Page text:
Amy Cross

Who are you, and what do you do?

My name is Amy-Willard Cross and I’m the founder of Gender Fair.

What has been one insight or lesson that has been most helpful in your career?

Don’t wait to be asked. I remember once after a big news event, a journalist I know started faxing (!) an op-ed at to an English newspaper, and it was accepted. I followed her lead and sent some stories blind to an editor and got published in the national paper.

What has been your favorite mistake? A mistake that in retrospect led to a great lesson and progress.

This question really stumped me … Personally, I would say it was by trying to leave my personal life through ratio decisions all the time, which caused many mistakes but created great learning for me as a person and spiritually

Professionally, I would say my mistake was thinking I could create a new media platform for women. I did not go hard enough back in 2008, when I decided to work online. There’s nothing “favorite” about that mistake, but it eventually led me to Gender Fair, which I think will be more important life work than any media I’ve ever done.

Project forward ten years. How will your industry or field be fundamentally different then? What opportunities do you see?

My original industry was culture: words, books, articles, etc. The magazine business is in a terrible stage, as is much of the media. It’s nice and sincere hope that media properties will get together and figure out a way to create a collaborative payment system so that every time somebody reads something, a few pennies are docked from their reading account. I can’t bear the fact that people will pay for the mobile device or computer on which they read, they gladly play for the ISP to access the internet, but they refuse to pay for the actual content of what they want to spend their time on.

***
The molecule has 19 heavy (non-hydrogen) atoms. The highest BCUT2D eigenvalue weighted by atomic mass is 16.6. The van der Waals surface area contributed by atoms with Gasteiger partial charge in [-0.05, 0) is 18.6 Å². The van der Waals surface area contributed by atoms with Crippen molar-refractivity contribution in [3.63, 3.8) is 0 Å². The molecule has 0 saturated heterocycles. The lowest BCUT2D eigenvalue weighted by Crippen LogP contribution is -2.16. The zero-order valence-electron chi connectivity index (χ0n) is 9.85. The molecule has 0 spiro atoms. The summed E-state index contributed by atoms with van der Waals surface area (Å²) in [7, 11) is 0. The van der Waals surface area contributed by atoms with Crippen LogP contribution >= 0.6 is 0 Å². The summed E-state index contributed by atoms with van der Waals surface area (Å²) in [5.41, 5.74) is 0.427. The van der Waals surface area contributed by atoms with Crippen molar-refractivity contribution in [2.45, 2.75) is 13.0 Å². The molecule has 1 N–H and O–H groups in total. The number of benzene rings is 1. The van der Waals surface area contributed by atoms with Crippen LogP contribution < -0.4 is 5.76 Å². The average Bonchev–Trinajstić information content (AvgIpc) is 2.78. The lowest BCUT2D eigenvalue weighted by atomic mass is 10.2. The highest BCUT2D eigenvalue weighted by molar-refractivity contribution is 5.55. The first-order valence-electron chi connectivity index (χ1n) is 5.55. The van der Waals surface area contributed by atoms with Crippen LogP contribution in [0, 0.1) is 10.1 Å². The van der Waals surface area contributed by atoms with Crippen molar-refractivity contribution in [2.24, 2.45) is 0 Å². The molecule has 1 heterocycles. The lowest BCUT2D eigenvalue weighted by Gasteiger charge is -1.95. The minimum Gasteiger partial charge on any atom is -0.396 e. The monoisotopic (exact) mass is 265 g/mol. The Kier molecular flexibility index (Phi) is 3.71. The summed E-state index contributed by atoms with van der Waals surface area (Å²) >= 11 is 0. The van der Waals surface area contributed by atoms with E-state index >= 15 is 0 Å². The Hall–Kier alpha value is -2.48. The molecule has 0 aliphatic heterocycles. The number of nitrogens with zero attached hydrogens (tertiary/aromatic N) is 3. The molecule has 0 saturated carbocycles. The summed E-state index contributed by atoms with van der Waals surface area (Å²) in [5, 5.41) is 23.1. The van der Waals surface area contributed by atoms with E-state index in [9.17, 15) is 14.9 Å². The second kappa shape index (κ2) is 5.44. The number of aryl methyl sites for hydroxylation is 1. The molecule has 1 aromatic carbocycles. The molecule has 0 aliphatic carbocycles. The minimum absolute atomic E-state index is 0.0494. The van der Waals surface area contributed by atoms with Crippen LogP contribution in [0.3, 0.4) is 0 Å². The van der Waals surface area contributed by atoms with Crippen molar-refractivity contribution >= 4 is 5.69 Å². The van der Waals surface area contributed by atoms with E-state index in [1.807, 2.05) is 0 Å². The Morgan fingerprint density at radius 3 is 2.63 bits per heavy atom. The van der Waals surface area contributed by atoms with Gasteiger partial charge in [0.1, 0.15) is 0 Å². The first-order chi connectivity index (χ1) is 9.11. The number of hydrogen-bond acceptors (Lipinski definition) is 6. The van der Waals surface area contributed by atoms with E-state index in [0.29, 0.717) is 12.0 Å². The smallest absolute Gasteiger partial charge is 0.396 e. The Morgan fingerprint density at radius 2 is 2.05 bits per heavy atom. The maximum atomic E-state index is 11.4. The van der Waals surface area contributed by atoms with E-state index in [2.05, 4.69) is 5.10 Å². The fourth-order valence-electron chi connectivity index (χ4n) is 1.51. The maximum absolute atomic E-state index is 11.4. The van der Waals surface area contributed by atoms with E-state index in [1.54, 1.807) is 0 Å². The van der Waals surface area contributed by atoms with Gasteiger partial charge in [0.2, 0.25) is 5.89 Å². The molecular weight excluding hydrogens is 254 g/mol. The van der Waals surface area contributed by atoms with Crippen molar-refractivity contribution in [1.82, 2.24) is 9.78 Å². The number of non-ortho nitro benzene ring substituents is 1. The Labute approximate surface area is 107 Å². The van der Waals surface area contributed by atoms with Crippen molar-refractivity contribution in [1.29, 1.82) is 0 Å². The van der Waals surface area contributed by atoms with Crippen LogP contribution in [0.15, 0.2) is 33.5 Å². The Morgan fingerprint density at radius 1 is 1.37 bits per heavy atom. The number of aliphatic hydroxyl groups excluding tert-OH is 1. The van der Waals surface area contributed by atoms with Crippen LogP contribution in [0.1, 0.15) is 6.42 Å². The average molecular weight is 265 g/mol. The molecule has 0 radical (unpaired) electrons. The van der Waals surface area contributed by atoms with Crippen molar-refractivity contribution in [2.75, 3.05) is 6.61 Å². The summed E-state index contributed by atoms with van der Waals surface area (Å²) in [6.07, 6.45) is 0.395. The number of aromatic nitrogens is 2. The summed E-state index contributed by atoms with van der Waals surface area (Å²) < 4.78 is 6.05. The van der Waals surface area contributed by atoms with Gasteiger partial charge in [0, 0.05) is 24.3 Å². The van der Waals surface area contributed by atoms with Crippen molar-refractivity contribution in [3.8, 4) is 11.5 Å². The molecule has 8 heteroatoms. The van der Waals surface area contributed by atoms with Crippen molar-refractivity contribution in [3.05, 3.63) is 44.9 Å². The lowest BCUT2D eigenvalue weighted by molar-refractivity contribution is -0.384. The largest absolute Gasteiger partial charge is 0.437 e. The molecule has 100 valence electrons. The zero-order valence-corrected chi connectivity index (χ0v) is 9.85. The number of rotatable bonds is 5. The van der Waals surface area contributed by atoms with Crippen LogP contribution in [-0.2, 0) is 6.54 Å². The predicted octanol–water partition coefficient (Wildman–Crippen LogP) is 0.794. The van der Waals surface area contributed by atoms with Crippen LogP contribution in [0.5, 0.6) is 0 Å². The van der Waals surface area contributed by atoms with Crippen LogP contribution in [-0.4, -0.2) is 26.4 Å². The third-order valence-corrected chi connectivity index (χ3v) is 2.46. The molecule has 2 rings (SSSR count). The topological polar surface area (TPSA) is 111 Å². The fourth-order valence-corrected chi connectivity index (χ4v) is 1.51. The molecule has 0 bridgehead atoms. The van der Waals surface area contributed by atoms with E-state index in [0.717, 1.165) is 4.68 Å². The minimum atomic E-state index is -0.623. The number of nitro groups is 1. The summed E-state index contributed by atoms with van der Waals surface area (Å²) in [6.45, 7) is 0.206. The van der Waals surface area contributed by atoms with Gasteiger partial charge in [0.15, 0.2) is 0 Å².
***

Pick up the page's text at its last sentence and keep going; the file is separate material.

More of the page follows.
In the last two years, what have you become better at saying no to?

I’m working on a startup — I don’t say no to anything.

However, I do say no to people who connect with me on LinkedIn without stating their purpose. Even if they want to sell to me, at least they could be up front about it.

What is the one book you recommend most often and why?

Strunk & White,” because it’s a basic bible of wonderful English usage. I have no idea of knowing which books will impact which people, but I know everybody needs help with English.

What advice would you give a smart and ambitious recent college graduate? What advice should they ignore?

I would advise finding out what you need to learn and who can teach you. Also, seek out someone whose work you really admire, tell them so, and try to get a job with them.
I think many people now realize that “do what you love” is a privilege for only some people.

What is your favorite quote, one you aim to live by?

“If you have something nice to say, say it.”


Send me an email to my professional address, telling me what you’d like me to do for you.